Ariana Grande has often spoken against the oppression of women, calling out sexism wherever she finds it. After Monday’s attack on her fans, we should remember her feminist message, says journalist Sarah Ebner
The attack in Manchester seems to be partly at least, an attack on women – especially young girls. And more specifically, it was an attack on young girls who wanted to have fun, to sing and dance, to enjoy themselves – the kinds of girls we once were, and now, perhaps, parent.
Girls like these are abhorrent to the terrorists. They don’t approve of these kinds of women – they want us to “know our place”, to be quiet and subservient, married off young, only speak when allowed, and definitely not “flaunt” ourselves. In their minds, we are property, not individual personalities.
The girls in Manchester, like millions round the world, were not girls like that. They were there to listen to their hero, Ariana Grande – a 23-year-old who has often been outspoken on feminism (issuing her own feminist “manifesto” in 2015) and who is a role model for the tweens and teens who follow her.
She has fun, but talks of empowering women. She wears what she wants and won’t tolerate body shaming. She is pro LGBT rights and has taken part in campaigns against online bullying and cancer. In other words she is someone young girls – and boys – can absolutely relate to. And now she is crushed, or, as she put it herself “broken”.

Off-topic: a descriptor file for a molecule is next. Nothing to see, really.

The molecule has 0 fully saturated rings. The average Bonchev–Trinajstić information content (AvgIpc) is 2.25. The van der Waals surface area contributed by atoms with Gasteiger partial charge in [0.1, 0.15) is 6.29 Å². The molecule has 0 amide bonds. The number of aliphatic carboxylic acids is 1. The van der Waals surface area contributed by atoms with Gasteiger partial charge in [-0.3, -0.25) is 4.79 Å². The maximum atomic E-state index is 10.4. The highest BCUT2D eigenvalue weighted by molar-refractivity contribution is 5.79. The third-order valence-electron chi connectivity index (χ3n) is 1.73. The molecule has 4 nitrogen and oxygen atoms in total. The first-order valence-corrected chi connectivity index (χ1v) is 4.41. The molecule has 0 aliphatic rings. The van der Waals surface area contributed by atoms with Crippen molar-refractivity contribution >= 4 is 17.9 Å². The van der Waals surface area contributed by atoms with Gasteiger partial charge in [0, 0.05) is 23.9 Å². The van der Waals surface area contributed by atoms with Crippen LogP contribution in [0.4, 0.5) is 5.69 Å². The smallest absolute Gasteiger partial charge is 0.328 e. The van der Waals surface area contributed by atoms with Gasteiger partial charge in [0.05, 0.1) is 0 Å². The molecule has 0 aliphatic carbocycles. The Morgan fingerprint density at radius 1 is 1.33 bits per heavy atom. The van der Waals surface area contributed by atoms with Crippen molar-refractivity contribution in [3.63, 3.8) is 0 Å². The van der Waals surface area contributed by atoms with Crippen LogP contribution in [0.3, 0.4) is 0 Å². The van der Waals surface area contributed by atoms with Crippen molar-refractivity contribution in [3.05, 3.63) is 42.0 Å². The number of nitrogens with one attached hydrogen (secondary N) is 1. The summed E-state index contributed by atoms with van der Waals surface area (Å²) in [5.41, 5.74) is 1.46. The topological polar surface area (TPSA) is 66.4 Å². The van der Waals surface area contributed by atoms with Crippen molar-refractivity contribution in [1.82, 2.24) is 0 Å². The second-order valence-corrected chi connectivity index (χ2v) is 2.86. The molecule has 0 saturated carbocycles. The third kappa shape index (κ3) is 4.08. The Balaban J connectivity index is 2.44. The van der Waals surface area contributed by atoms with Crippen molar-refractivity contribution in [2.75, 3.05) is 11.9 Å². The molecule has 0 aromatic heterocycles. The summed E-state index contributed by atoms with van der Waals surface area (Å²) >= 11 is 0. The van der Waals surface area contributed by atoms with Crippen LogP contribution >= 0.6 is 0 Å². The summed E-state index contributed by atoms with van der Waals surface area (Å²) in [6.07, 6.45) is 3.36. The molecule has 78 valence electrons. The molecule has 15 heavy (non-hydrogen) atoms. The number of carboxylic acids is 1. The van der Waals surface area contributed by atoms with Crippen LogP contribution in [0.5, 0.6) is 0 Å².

We are in a world where everyone is a target, whether it is a priest praying or a child dancing. This latest attack contained a message aimed directly at women. We will not heed it and nor, I hope will our daughters.
Top five Ariana Grande quotes that a terrorist might not like
1 “I think women should be able to express themselves however they’d like. I think that’s feminism, taking pride in your body, taking pride in your work and doing whatever you want. I don’t think to be a feminist you have to cover yourself up or do something a certain way, I think you get to be strong in yourself and do what you feel good doing.”
2 “People have so many misconceptions of what [feminism] actually is, it’s not boy-bashing, it’s equality. It’s not about being above men, it’s about being equal to men.”
3 “Expressing sexuality in art is not an invitation for disrespect!!! Just like wearing a short skirt is not asking for assault.”
4 “Most women know the sensation of being spoken about in an uncomfortable way publicly… We need to talk openly about these moments because they are harmful and they live on inside of us as shame. We are not objects or prizes. We are queens.”
5 “I’m so proud of / inspired by everyone who marched [in the Women’s March] and thankful that there are so many people on this planet currently celebrating how brilliant and magical women truly are! Let’s keep our voices loud, passionate & peaceful!”